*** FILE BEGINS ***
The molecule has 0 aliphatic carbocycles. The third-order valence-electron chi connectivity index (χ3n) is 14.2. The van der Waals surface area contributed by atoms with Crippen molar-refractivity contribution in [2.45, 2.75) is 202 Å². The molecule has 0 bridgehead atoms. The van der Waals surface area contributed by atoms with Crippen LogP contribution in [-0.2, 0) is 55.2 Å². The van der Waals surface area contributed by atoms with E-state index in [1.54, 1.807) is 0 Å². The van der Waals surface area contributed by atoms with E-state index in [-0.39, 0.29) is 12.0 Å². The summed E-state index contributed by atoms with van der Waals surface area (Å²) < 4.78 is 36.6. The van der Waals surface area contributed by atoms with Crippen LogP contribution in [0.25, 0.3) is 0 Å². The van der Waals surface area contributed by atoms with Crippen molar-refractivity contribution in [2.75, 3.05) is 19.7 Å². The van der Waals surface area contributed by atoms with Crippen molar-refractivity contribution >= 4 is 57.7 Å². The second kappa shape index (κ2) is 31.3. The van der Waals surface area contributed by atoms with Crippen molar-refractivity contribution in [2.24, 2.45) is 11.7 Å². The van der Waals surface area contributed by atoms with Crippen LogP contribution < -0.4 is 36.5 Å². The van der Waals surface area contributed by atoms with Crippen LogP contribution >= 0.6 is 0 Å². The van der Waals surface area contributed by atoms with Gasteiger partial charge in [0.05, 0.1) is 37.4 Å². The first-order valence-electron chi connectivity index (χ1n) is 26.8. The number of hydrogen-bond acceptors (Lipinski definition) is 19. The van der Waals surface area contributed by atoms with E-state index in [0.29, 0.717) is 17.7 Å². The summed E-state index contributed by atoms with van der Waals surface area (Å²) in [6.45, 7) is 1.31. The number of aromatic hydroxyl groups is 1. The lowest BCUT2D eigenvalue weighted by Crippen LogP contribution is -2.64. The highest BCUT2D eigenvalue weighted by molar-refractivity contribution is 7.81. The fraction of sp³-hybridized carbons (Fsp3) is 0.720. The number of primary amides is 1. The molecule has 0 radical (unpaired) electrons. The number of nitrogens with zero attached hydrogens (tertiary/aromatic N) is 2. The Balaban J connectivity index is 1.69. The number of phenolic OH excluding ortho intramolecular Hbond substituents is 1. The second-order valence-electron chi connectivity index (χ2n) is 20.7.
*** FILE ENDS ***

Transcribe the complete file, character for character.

The molecule has 0 aliphatic carbocycles. The third-order valence-electron chi connectivity index (χ3n) is 14.2. The van der Waals surface area contributed by atoms with Crippen molar-refractivity contribution in [2.45, 2.75) is 202 Å². The molecule has 0 bridgehead atoms. The van der Waals surface area contributed by atoms with Crippen LogP contribution in [-0.2, 0) is 55.2 Å². The van der Waals surface area contributed by atoms with E-state index in [1.54, 1.807) is 0 Å². The van der Waals surface area contributed by atoms with E-state index in [-0.39, 0.29) is 12.0 Å². The summed E-state index contributed by atoms with van der Waals surface area (Å²) < 4.78 is 36.6. The van der Waals surface area contributed by atoms with Crippen LogP contribution in [0.25, 0.3) is 0 Å². The van der Waals surface area contributed by atoms with Crippen molar-refractivity contribution in [2.75, 3.05) is 19.7 Å². The van der Waals surface area contributed by atoms with Crippen molar-refractivity contribution >= 4 is 57.7 Å². The second kappa shape index (κ2) is 31.3. The van der Waals surface area contributed by atoms with Crippen molar-refractivity contribution in [2.24, 2.45) is 11.7 Å². The van der Waals surface area contributed by atoms with Crippen LogP contribution < -0.4 is 36.5 Å². The van der Waals surface area contributed by atoms with Crippen LogP contribution >= 0.6 is 0 Å². The van der Waals surface area contributed by atoms with Gasteiger partial charge in [0.05, 0.1) is 37.4 Å². The first-order valence-electron chi connectivity index (χ1n) is 26.8. The number of hydrogen-bond acceptors (Lipinski definition) is 19. The van der Waals surface area contributed by atoms with E-state index in [0.29, 0.717) is 17.7 Å². The summed E-state index contributed by atoms with van der Waals surface area (Å²) in [6.45, 7) is 1.31. The number of aromatic hydroxyl groups is 1. The lowest BCUT2D eigenvalue weighted by Crippen LogP contribution is -2.64. The highest BCUT2D eigenvalue weighted by molar-refractivity contribution is 7.81. The fraction of sp³-hybridized carbons (Fsp3) is 0.720. The number of primary amides is 1. The molecule has 0 radical (unpaired) electrons. The number of nitrogens with zero attached hydrogens (tertiary/aromatic N) is 2. The Balaban J connectivity index is 1.69. The number of phenolic OH excluding ortho intramolecular Hbond substituents is 1. The second-order valence-electron chi connectivity index (χ2n) is 20.7.